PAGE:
Participants were recruited between January 2018 and March 2020 (exact dates varied by study). Eligible individuals had to report past 30-day use of any opioid “to get high” (heroin, prescription pain medication) and/or past 30-day injection of any drug. Eligibility criteria were tailored slightly to meet region-specific needs (Table 1). Three studies required IDU verified by the presence of lesions at injection sites or the ability to demonstrate knowledge of drug preparation and injection techniques. Two studies that did not require IDU collected urine specimens that were tested for the presence of opioid metabolites. The minimum age was 15 in two studies and 18 in the others. All studies had local human subjects approval.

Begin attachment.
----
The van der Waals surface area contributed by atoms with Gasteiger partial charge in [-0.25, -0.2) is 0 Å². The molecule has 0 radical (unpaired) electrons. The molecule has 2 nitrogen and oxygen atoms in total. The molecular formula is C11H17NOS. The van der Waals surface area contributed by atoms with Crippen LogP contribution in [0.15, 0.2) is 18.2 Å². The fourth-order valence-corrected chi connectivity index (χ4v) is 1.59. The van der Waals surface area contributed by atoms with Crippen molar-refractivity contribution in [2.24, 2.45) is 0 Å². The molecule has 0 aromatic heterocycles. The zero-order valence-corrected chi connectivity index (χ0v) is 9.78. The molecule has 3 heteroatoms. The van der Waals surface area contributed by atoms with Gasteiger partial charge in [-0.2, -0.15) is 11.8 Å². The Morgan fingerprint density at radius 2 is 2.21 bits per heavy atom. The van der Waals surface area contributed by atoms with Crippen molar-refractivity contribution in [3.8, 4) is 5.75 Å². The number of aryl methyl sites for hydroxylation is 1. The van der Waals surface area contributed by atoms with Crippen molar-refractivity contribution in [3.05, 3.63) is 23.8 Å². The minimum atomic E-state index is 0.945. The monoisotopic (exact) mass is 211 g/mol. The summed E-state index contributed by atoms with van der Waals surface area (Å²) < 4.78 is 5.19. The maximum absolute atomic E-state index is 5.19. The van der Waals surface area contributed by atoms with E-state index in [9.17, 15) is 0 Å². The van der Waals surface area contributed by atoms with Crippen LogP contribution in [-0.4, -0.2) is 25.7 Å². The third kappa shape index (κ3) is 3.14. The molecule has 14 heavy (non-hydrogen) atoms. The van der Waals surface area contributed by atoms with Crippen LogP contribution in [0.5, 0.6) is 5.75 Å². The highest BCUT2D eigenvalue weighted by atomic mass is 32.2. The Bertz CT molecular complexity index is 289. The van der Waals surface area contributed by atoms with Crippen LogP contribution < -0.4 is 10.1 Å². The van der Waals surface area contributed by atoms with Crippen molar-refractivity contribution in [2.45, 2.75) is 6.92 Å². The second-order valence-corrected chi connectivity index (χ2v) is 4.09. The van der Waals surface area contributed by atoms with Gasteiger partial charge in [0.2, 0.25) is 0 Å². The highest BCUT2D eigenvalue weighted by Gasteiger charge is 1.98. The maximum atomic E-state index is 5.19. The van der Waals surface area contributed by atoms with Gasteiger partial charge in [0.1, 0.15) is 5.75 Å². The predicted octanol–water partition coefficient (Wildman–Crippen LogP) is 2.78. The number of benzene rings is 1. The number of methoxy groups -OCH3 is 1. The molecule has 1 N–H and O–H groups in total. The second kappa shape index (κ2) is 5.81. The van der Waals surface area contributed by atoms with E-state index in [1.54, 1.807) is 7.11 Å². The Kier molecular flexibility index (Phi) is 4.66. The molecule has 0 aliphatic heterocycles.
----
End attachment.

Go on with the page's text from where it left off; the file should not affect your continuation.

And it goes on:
Respondent-driven sampling (RDS) was used  to ensure inclusion of potentially hard-to-reach participants from rural regions. Each study site enrolled between 42 and 279 “seeds” to initiate peer recruitment. Seeds were recruited from syringe service programs (SSPs), local health departments, community health centers, other relevant agencies and street outreach. Seeds were given up to six coupons to recruit peers (maximum number varied by study). Each enrolled non-seed peer recruit could recruit up to five eligible peers (maximum number varied by study). Financial incentives were offered for recruitment ($10-$20 per eligible peer) and for study participation ($40-$60).
Quantitative data collection